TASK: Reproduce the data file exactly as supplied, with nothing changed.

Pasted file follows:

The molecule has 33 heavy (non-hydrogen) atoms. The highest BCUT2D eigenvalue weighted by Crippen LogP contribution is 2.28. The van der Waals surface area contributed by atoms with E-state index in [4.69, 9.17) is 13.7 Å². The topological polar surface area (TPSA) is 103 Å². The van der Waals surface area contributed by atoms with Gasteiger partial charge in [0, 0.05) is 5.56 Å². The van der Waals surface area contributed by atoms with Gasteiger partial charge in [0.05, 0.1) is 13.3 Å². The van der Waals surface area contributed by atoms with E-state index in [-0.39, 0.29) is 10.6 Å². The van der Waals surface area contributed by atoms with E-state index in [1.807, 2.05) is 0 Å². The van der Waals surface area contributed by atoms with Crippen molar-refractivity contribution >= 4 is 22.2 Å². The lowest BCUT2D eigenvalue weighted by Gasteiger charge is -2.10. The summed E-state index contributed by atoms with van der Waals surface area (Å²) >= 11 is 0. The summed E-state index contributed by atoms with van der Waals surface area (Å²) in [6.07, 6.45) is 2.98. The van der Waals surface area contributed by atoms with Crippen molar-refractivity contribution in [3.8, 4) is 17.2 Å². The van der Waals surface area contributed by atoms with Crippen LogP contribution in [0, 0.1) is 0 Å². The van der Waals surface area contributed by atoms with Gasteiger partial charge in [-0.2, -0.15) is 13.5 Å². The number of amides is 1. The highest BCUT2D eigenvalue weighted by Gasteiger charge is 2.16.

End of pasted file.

The molecule has 33 heavy (non-hydrogen) atoms. The highest BCUT2D eigenvalue weighted by Crippen LogP contribution is 2.28. The van der Waals surface area contributed by atoms with E-state index in [4.69, 9.17) is 13.7 Å². The topological polar surface area (TPSA) is 103 Å². The van der Waals surface area contributed by atoms with Gasteiger partial charge in [0, 0.05) is 5.56 Å². The van der Waals surface area contributed by atoms with Gasteiger partial charge in [0.05, 0.1) is 13.3 Å². The van der Waals surface area contributed by atoms with E-state index in [-0.39, 0.29) is 10.6 Å². The van der Waals surface area contributed by atoms with E-state index in [1.807, 2.05) is 0 Å². The van der Waals surface area contributed by atoms with Crippen molar-refractivity contribution >= 4 is 22.2 Å². The lowest BCUT2D eigenvalue weighted by Gasteiger charge is -2.10. The summed E-state index contributed by atoms with van der Waals surface area (Å²) >= 11 is 0. The summed E-state index contributed by atoms with van der Waals surface area (Å²) in [6.07, 6.45) is 2.98. The van der Waals surface area contributed by atoms with Crippen molar-refractivity contribution in [3.8, 4) is 17.2 Å². The van der Waals surface area contributed by atoms with Crippen LogP contribution in [0, 0.1) is 0 Å². The van der Waals surface area contributed by atoms with Gasteiger partial charge in [-0.2, -0.15) is 13.5 Å². The number of amides is 1. The highest BCUT2D eigenvalue weighted by Gasteiger charge is 2.16.